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Potential Use of Stem Cells in Mood Disorders

  • Gabriela D. Colpo
  • Laura Stertz
  • Breno S. Diniz
  • Antonio L. Teixeira
Chapter
Part of the Advances in Experimental Medicine and Biology book series (AEMB, volume 1089)

Abstract

Mood disorders are heterogeneous conditions characterized by complex genetics, unclear pathophysiology, and variable symptomatology. Currently, there is no biomarker for the diagnosis or prognosis of mood disorders, and the treatments are of limited efficacy in a significant proportion of patients. Furthermore, the disease models are not able to recapitulate their complexity. In this scenario, stem cells may have different applications in mood disorders. Circulating stem cells may be regarded as potential biomarkers. Mesenchymal stem cells are a promising therapeutic strategy for mood disorders as they promote neurogenesis and increase the expression of neurotrophic factors that enhance the survival and differentiation of neurons. In addition, induced pluripotent stem cells, cells reprogrammed from somatic cells of healthy subjects or patients, offer a great opportunity to recapitulate both normal and pathological development of human brain tissues, thereby opening a new avenue for disease modeling and drug development in a more disease-relevant system.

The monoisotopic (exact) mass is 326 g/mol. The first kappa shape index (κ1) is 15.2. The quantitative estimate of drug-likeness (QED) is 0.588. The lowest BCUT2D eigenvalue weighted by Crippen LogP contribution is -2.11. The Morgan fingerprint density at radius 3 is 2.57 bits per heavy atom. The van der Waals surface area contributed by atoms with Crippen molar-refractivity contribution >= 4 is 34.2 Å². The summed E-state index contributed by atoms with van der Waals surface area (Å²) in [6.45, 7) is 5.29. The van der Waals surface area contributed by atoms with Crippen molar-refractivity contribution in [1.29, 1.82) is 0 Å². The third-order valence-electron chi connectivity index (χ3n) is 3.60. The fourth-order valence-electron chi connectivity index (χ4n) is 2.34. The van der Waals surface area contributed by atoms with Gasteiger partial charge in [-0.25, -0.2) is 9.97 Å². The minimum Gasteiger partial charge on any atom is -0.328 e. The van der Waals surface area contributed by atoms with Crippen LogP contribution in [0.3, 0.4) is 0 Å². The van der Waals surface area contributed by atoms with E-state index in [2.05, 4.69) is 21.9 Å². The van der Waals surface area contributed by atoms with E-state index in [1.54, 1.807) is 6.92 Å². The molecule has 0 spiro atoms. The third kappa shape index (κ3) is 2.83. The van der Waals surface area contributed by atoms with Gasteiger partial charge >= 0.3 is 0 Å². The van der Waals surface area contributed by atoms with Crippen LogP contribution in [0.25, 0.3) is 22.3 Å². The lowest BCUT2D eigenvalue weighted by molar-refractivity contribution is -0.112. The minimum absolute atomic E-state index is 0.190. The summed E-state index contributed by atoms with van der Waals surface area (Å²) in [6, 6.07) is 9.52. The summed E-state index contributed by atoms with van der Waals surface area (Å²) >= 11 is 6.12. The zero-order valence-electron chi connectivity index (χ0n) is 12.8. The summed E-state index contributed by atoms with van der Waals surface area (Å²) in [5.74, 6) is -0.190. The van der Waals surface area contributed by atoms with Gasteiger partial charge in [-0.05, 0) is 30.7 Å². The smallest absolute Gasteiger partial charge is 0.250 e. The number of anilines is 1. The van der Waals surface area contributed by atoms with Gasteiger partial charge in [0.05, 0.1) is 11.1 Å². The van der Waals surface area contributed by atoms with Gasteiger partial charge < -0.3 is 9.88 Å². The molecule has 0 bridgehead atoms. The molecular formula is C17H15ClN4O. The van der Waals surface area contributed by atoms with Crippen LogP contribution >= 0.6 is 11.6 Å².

Keywords

Bipolar disorder iPSCs Major depressive disorder Mood disorder MSCs Stem cells 

Notes

Conflicts of Interest

The authors declare that they have no conflict of interest.

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© Springer International Publishing AG, part of Springer Nature 2018

Authors and Affiliations

  1. 1.Neuropsychiatry Program, Department of Psychiatry and Behavioral Sciences, McGovern Medical SchoolThe University of Texas Health Science Center at HoustonHoustonUSA
  2. 2.Translational Psychiatry Program, Program, Department of Psychiatry and Behavioral Sciences, McGovern Medical SchoolThe University of Texas Health Science Center at HoustonHoustonUSA

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